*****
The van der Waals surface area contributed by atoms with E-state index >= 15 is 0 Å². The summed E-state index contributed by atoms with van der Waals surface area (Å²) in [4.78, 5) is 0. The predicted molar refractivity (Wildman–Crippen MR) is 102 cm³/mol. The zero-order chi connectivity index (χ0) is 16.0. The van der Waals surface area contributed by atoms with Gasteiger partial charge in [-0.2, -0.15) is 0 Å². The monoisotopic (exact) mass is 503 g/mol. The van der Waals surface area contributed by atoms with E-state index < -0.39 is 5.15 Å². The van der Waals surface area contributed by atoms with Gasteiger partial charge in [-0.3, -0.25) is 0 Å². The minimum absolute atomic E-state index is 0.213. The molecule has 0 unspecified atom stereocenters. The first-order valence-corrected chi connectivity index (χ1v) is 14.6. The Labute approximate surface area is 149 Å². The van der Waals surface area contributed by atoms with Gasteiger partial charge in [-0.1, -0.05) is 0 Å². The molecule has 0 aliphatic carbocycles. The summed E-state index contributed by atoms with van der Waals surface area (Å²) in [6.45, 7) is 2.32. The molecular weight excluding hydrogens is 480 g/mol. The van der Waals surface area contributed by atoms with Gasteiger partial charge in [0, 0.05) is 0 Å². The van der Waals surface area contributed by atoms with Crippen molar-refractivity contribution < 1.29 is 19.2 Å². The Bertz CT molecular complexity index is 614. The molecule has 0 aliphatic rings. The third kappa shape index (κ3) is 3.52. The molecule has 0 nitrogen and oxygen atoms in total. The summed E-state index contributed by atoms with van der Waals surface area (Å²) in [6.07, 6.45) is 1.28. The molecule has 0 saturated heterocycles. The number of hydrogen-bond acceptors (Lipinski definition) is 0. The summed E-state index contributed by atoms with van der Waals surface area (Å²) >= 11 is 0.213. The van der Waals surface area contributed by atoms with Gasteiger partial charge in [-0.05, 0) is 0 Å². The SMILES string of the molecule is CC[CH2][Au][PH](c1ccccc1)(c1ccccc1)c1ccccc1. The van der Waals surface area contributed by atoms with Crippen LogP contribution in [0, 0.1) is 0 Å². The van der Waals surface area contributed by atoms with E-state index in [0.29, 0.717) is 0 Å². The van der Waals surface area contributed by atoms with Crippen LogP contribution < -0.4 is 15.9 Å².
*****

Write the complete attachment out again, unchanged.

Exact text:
The van der Waals surface area contributed by atoms with E-state index >= 15 is 0 Å². The summed E-state index contributed by atoms with van der Waals surface area (Å²) in [4.78, 5) is 0. The predicted molar refractivity (Wildman–Crippen MR) is 102 cm³/mol. The zero-order chi connectivity index (χ0) is 16.0. The van der Waals surface area contributed by atoms with Gasteiger partial charge in [-0.2, -0.15) is 0 Å². The monoisotopic (exact) mass is 503 g/mol. The van der Waals surface area contributed by atoms with E-state index < -0.39 is 5.15 Å². The van der Waals surface area contributed by atoms with Gasteiger partial charge in [-0.3, -0.25) is 0 Å². The minimum absolute atomic E-state index is 0.213. The molecule has 0 unspecified atom stereocenters. The first-order valence-corrected chi connectivity index (χ1v) is 14.6. The Labute approximate surface area is 149 Å². The van der Waals surface area contributed by atoms with Gasteiger partial charge in [-0.1, -0.05) is 0 Å². The molecule has 0 aliphatic carbocycles. The summed E-state index contributed by atoms with van der Waals surface area (Å²) in [6.45, 7) is 2.32. The molecular weight excluding hydrogens is 480 g/mol. The van der Waals surface area contributed by atoms with Gasteiger partial charge in [0, 0.05) is 0 Å². The van der Waals surface area contributed by atoms with Crippen molar-refractivity contribution < 1.29 is 19.2 Å². The Bertz CT molecular complexity index is 614. The molecule has 0 aliphatic rings. The third kappa shape index (κ3) is 3.52. The molecule has 0 nitrogen and oxygen atoms in total. The summed E-state index contributed by atoms with van der Waals surface area (Å²) in [6.07, 6.45) is 1.28. The molecule has 0 saturated heterocycles. The number of hydrogen-bond acceptors (Lipinski definition) is 0. The summed E-state index contributed by atoms with van der Waals surface area (Å²) >= 11 is 0.213. The van der Waals surface area contributed by atoms with Gasteiger partial charge in [-0.05, 0) is 0 Å². The SMILES string of the molecule is CC[CH2][Au][PH](c1ccccc1)(c1ccccc1)c1ccccc1. The van der Waals surface area contributed by atoms with Crippen LogP contribution in [0, 0.1) is 0 Å². The van der Waals surface area contributed by atoms with E-state index in [0.29, 0.717) is 0 Å². The van der Waals surface area contributed by atoms with Crippen LogP contribution < -0.4 is 15.9 Å².